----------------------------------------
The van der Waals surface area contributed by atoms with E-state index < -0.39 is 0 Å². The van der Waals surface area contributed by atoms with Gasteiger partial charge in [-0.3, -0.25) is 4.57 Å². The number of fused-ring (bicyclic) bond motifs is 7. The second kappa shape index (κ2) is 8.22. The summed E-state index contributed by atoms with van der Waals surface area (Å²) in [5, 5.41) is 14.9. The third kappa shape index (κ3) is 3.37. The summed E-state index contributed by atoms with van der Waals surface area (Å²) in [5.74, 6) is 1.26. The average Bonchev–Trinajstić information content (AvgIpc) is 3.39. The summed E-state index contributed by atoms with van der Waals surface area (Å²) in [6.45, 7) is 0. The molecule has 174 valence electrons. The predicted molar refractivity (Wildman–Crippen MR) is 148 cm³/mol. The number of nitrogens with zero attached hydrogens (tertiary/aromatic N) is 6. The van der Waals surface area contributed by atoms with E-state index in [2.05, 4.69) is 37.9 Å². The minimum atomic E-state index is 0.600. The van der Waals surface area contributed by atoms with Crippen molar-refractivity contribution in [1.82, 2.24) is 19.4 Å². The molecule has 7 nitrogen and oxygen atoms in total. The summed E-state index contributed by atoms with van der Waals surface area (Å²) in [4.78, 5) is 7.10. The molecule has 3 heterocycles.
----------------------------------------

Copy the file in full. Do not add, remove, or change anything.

The van der Waals surface area contributed by atoms with E-state index < -0.39 is 0 Å². The van der Waals surface area contributed by atoms with Gasteiger partial charge in [-0.3, -0.25) is 4.57 Å². The number of fused-ring (bicyclic) bond motifs is 7. The second kappa shape index (κ2) is 8.22. The summed E-state index contributed by atoms with van der Waals surface area (Å²) in [5, 5.41) is 14.9. The third kappa shape index (κ3) is 3.37. The summed E-state index contributed by atoms with van der Waals surface area (Å²) in [5.74, 6) is 1.26. The average Bonchev–Trinajstić information content (AvgIpc) is 3.39. The summed E-state index contributed by atoms with van der Waals surface area (Å²) in [6.45, 7) is 0. The molecule has 174 valence electrons. The predicted molar refractivity (Wildman–Crippen MR) is 148 cm³/mol. The number of nitrogens with zero attached hydrogens (tertiary/aromatic N) is 6. The van der Waals surface area contributed by atoms with E-state index in [2.05, 4.69) is 37.9 Å². The minimum atomic E-state index is 0.600. The van der Waals surface area contributed by atoms with Crippen molar-refractivity contribution in [1.82, 2.24) is 19.4 Å². The molecule has 7 nitrogen and oxygen atoms in total. The summed E-state index contributed by atoms with van der Waals surface area (Å²) in [4.78, 5) is 7.10. The molecule has 3 heterocycles.